Difference between matlab ss function and Simulink State-Space block

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I want to do induction motor state space model simulation, so I built it with ss function and set the zero initial conditions, but after I fed it with input by lsim function, the output diverged. When I built it with simulink state-space block, fed the same input, and set the same initial conditions, it converged and got pretty good result, which made me think what's the difference between these two state space modeling methods. What aspects should I pay attention if I want to make ss in matlab converge?
Update: I attached code in matlab and SImulink block for better understanding
Simulink Block and Solver setting:
The simulink block configurations are the same in matlab
Simulink solver setting:
MATLAB code:
%% Basic Setting
f = 10000; % Sampling Frequency
Ts = 1/f;
%% Data Preparation(Not Important
out1 = out;
ab0_voltage1 = out1.voltage_ab0;
ab0_current1 = out1.current_ab0;
rotation_f1 = out1.speed;
start_time = 0;
sampling_time = 5;
start_point = start_time*f+1;
sampling_points = sampling_time*f-1;
t_ind = start_point:start_point+sampling_points;
u = ab0_voltage1(t_ind,2:3); %Input
i = ab0_current1(t_ind,2:3);
flux_init = out.flux_ab(start_point,2:3);
w = mean(out.w_e(end,2));
%% Parameterization of State Space A B C D
x = [6.14,0.037874419,0.387125581,4.987617956];
Rs = x(1);
lls_dot = x(2);
Lm_dot = x(3);
Rr_dot = x(4);
%% State Space modeling
A = [-Rr_dot/Lm_dot, -w, Rr_dot,0;
w, -Rr_dot/Lm_dot, 0,Rr_dot;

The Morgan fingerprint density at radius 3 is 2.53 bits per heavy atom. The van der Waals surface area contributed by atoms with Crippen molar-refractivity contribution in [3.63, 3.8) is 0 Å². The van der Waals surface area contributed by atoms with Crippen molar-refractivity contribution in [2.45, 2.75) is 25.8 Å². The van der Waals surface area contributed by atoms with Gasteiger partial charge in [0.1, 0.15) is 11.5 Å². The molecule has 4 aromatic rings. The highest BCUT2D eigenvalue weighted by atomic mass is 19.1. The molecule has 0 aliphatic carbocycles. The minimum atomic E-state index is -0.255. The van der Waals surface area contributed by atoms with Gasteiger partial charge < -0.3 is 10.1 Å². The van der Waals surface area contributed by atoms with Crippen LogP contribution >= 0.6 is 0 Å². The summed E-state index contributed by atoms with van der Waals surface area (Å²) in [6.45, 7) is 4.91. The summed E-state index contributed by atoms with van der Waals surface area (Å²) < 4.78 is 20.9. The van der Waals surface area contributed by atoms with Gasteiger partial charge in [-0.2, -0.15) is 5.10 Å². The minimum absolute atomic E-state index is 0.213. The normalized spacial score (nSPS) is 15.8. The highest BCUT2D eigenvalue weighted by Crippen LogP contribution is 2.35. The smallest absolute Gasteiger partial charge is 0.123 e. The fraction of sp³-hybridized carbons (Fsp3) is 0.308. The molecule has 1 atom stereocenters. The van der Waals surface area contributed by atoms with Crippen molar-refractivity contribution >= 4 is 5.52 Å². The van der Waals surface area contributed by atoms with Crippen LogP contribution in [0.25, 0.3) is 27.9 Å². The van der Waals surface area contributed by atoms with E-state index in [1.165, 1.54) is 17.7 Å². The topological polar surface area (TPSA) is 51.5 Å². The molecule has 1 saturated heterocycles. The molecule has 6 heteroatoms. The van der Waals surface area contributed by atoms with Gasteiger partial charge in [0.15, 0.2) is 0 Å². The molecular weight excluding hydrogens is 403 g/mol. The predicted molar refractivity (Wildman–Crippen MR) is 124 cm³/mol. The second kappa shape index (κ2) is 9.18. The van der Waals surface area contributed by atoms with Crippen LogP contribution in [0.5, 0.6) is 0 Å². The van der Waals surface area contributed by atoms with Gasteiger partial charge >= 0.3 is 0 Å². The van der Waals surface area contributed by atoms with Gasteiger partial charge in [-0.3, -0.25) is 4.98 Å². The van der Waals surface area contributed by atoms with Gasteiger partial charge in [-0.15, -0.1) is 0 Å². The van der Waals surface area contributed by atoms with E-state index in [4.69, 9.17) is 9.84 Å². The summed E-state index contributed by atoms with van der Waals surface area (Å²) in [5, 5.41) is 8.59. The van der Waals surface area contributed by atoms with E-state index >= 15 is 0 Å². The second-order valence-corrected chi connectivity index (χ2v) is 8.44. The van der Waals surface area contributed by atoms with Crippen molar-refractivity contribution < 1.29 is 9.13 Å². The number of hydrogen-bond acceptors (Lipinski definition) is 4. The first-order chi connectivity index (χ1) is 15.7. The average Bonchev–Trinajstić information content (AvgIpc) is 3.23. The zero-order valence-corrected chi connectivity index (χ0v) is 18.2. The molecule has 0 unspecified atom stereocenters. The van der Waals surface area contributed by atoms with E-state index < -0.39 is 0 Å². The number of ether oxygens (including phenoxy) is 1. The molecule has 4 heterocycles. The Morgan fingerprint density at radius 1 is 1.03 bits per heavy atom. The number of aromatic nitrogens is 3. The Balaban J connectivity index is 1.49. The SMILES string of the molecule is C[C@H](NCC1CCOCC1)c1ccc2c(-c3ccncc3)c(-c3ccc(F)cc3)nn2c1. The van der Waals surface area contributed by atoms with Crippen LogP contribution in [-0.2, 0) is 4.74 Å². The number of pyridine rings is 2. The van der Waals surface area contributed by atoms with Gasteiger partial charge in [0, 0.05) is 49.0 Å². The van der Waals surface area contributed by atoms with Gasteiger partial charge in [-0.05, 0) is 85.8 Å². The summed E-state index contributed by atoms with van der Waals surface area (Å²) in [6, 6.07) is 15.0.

Rr_dot/(Lm_dot*lls_dot), w/lls_dot, -(Rr_dot+Rs)/lls_dot, 0;
-w/lls_dot, Rr_dot/(Lm_dot*lls_dot), 0, -(Rr_dot+Rs)/lls_dot];
B = [0, 0;
0, 0;
1/lls_dot, 0;
0, 1/lls_dot];
C = [zeros(2),eye(2)];
D =zeros(2);
sys = ss(A,B,C,D,Ts)
%% Response
t = 0:Ts:sampling_time-Ts;
x0 = [flux_init,i(1,1:2)]; % initial conditions setting
y = lsim(sys,u,t,x0)
Raymond Wong
Raymond Wong on 6 Jul 2022
@Sam Chak I forgot to upload the data file named by 'out.mat'. Sorry about that. See attached.

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Answers (3)

Fangjun Jiang
Fangjun Jiang on 5 Jul 2022
Edited: Fangjun Jiang on 5 Jul 2022
There are limited number of settings when calling lsim(sys,u,t,x0,method). You need to change the settings in Simulink to match the MATLAB simulation time vector. Most likely, choose discrete solver with fixed step size in Simulink. This is just to make the two simulation results match.
If the outputs in Simulink converge using the default settings, then the system is stable. Most likely, the step size in MATLAB is too large which caused it to diverge.
  1 Comment
Raymond Wong
Raymond Wong on 6 Jul 2022
The solver setting in simulink is ode8 with fixed-step, and the fixed step size is 1e-4 which is the Ts in matlab ss function.

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Sam Chak
Sam Chak on 6 Jul 2022
I have added one line after sys = ss(A,B,C,D,Ts) to determine whether system is stable or not.
isstable(sys) returns a logical value of 1 (true) if the dynamic system model sys has stable dynamics, and a logical value of 0 (false) otherwise.

Raymond Wong
Raymond Wong on 6 Jul 2022
Edited: Raymond Wong on 6 Jul 2022
I found the issue. It turned out the model I built in MATLAB at first is the Discrete-time state-space model, which I didn't pay attention to. After I made it Continuous-time state-space model, it converged. In the code, the chage is shown below. @Sam Chak Technically they're the same model, but I'm not sure why the continuos version converge and the discrete version diverge.
% sys = ss(A,B,C,D,Ts) Discrete-time state-space model
sys = ss(A,B,C,D) % Continuous-time state-space model
Paul on 7 Jul 2022
You've got it. Use c2d() to develop the discrete-time approximation to a continous-time model. Check the c2d doc page for the available options for the conversion. Good luck with rest of your project.

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